Happy 4th of July! Today you’re almost certainly going to hear America’s national anthem, and maybe get a chance to sing it:

O say can you see, by the dawn’s early light,
What so proudly we hailed at the twilight’s last gleaming,
Whose broad stripes and bright stars through the perilous fight,
O’er the ramparts we watched, were so gallantly streaming?
And the rockets’ red glare, the bombs bursting in air,
Gave proof through the night that our flag was still there;
O say does that star-spangled banner yet wave
O’er the land of the free and the home of the brave?

The topic? War, specifically the War of 1812. Originally a poem titled “Defence of Fort M’Henry,” penned by anti-abolitionist lawyer Francis Scott Key, it was later set to the music of a popular British drinking song.

There are three more verses (including this gem: “No refuge could save the hireling and slave / From the terror of flight, or the gloom of the grave”), but they’re rarely sung.

Why have a song about war as our national anthem, and not, say, “America, the Beautiful”?

Keep in mind that America:

  • was founded in war (the American Revolution)
  • gained the bulk of its territory, including California, through war (the Indian Wars and the Mexican-American war)
  • resolved the issue of slavery by war (the Civil War)
  • became the world’s richest and most powerful country thanks to the bloodiest war in history (World War II)
  • Has been at war more often than not throughout its history
  • Spends more taxpayer dollars than the next seven countries combined on war.

The fireworks you see on July 4 aren’t necessarily a reference to war (they date back at least to Philadephia’s Independence Day in 1777), but you can see the resemblance to “the rockets’ red glare.”

If like me, you’re starting to suspect that war might not be the healthiest founding myth for a modern democracy, I offer you an alternative: California.

California’s founding myth comes from a fictional island in a chivalric romance novel written in 1510 (how’s that for old, America?). When Spanish explorers sighted the real thing, they said, aha, it’s the island of California! Okay, California isn’t actually an island, but we do have strong women who do what they want, and if we don’t have literal gryphons, we certainly have our share of unpredictable weirdness.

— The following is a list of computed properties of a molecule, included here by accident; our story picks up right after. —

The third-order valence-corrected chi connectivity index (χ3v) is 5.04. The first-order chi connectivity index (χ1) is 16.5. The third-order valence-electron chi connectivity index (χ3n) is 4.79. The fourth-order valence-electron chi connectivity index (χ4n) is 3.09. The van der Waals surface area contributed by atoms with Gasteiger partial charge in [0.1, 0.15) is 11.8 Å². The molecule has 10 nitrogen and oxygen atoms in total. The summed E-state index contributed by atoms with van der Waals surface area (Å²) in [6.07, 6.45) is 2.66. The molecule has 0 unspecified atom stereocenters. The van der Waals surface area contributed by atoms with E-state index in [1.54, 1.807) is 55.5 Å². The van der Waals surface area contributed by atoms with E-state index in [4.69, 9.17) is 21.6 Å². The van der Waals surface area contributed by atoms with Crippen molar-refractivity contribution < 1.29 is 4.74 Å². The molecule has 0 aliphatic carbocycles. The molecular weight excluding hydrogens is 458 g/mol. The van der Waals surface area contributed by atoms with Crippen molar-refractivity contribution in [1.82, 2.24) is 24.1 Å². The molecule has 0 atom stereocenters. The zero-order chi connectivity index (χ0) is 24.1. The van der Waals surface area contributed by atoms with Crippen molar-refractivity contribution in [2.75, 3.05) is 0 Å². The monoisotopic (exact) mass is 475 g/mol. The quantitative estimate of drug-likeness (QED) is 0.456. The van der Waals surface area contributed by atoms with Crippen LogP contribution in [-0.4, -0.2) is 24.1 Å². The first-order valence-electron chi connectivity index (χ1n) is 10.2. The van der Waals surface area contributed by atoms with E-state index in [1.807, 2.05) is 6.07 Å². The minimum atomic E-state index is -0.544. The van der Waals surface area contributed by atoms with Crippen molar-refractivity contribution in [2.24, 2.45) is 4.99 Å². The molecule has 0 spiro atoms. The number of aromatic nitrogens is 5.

And California’s “national” anthem? I give you the official state song, “I Love you California”:

I love you, California, you’re the greatest state of all.
I love you in the winter, summer, spring and in the fall.
I love your fertile valleys; your dear mountains I adore.
I love your grand old ocean and I love your rocky shores.

OMG Mary Garden!!!

And on it goes, a chorus and three more stanzas of stunning landmarks, plus a bit of agriculture. The Missions, the redwoods, Yosemite, fruit, even California wine: they’re all in there. It’s like “America the Beautiful,” but more concrete, and less pushy (Must we “Confirm thy soul in self-control”? Does America really have “alabaster cities… undimmed by human tears”? Wouldn’t that be a little creepy?).

The word “love” appears once in the title and 16 times in the song. Patriotism is, after all, love of your homeland; you literally will not find a more patriotic song.

And yet hardly any Californian knows it!

Let’s change that. This July 4, in addition to enjoying picnics, barbecues, fireworks, and/or parades (or not, but I don’t begrudge anyone a good time), set aside a little time for some real patriotism and learn the state song.

Below are some videos to get you started. If you’re feeling really inspired, please post a video of yourself singing the first verse, with the hashtag #iloveyoucalifornia.


Here’s a version with lyrics, in the style of an Independence Day band:

This was handed out as a 45 record at the 1964 Republican Convention at the Cow Palace, just south of San Francisco.

This is the best modern-day choral rendition I could find. Ironically, from out-of-state.

We love you too, Prince Frederick, MD.

Here are some folks in Butte County, CA singing the state song:

Here’s a recording from 1921 by Harry Reser. Public domain, baby!

The music and lyrics are also public domain, so you can pretty much do whatever you want with them. Like this band does, out under the California Live Oak trees:

Or this guy, at least until 0:28 when he starts signing about his Jeep (it was part of a contest ultimately culminating in this commercial):

Seriously though, I would pay money to hear his rendition of the entire song.

And finally, cute kids:

Sometimes their words are a bit hard to make out, but you don’t have to, because by now you know the lyrics!

By Dave Marin, who serves on our Board of Directors. This originally appeared in California Rising.